Since I was young I have played the piano, and I also love practicing calligraphy. I think these items combined have led to my treasuring watercolor painting. When I hear a pleasant sound, I want to change it to the tone of the colors.

I had been making works and portfolios hoping to become a picture book creator when I graduated from university. During this time, a friend passed along one of my portfolios to KOKKA, a Japanese fabric manufacturer, and they asked if I would design textiles for them. This was a turning point for me. I was not sure if I should try this, but my mom told me that my grandfather had been a textile designer, so I decided to move forward as well in this field.

Naomi Ito

Fresh, clear light generated in the quiet moment of mornings regularly provides me with inspiration.

When practicing my craft, I first draw paintings and then, design it as a textile. Designing textiles is like creating collages of watercolor paintings. The motifs I choose to create come from daily life such as intangible things—the sense of air, gradation of light and mist, or what I grow myself— flowers and fruits.

I make photocopies of my first drawings in color, and then, cut and paste them onto a big piece of paper spread out on my desk. As I imagine what is a comfortable rhythm when we wear it or touch it, I paste and redraw the paintings. I continue working and am excited about the new look and feel made with each painting.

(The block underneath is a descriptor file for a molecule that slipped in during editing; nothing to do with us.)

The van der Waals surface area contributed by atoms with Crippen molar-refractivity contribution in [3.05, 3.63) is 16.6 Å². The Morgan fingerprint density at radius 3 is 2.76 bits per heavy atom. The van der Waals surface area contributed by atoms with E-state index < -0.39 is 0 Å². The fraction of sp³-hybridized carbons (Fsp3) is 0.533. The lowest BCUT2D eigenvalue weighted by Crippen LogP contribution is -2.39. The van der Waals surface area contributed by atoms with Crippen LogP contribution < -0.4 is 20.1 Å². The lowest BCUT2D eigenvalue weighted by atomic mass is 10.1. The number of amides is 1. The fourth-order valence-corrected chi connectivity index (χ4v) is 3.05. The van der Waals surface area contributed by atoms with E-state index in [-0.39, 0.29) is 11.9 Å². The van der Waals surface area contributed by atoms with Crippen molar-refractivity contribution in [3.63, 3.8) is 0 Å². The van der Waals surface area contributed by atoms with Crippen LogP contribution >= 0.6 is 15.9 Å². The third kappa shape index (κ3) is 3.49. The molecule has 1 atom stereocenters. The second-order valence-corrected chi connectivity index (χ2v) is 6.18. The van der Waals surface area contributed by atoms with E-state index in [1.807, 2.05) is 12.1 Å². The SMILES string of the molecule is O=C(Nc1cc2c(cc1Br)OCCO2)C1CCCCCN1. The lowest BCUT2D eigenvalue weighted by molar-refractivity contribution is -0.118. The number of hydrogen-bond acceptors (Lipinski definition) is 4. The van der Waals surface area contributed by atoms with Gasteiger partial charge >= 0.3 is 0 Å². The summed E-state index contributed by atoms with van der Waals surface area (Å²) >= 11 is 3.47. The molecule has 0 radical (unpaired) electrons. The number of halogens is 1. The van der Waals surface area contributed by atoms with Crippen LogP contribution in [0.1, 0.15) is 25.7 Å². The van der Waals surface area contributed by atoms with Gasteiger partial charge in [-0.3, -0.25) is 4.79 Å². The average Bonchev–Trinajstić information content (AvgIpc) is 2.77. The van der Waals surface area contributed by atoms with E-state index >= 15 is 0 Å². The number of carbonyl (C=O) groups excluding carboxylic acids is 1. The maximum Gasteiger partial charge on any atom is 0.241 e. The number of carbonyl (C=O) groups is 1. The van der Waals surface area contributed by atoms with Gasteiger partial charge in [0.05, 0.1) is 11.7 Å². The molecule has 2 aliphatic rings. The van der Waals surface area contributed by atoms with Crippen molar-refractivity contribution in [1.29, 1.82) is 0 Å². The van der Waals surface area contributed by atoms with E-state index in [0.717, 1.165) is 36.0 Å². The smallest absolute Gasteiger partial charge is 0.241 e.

Today, my family owns a small organic orchard and also grows herbs at the feet of the trees. their daily growth and generated color both fascinate and motivate me to move my paintbrushes.

My goal is to shape sparks of inspiration into the textile from the beginning to the finish, trying not to hold back my true feelings. I view paintings like a gift that makes me happy when I touch it.

And, when I draw, I always prepare tea. I enjoy teatime as it’s artistic, and the quiet time experienced along with it is very important to me. I condition my heart as I choose and prepare tea leaves according to the setting or condition of the day, then I start drawing. Sometimes, I invite my friends to have a tea party. I also prepare tea when I have meetings with textile staff . One of my dreams is to travel with my family to places I have never been to before and have an exhibition of my textiles. It would be wonderful to have teatime with people gathered for me.

Naomi Ito

“Itoshii” which means lovely, endearing, beloved.

Over the past seven years, I have continued to make new clothing patterns at our studio, “Atelier to Nani Iro,” where I have accumulated a collection of patterns. I have pulled these together within one book— The Nani Iro Sewing Studio—so that people who have never been to the Atelier can enjoy the patterns, and also, for those who already have seen Nani Iro can enjoy it again at hand. The book delivers not only our works but also our images and imaginations.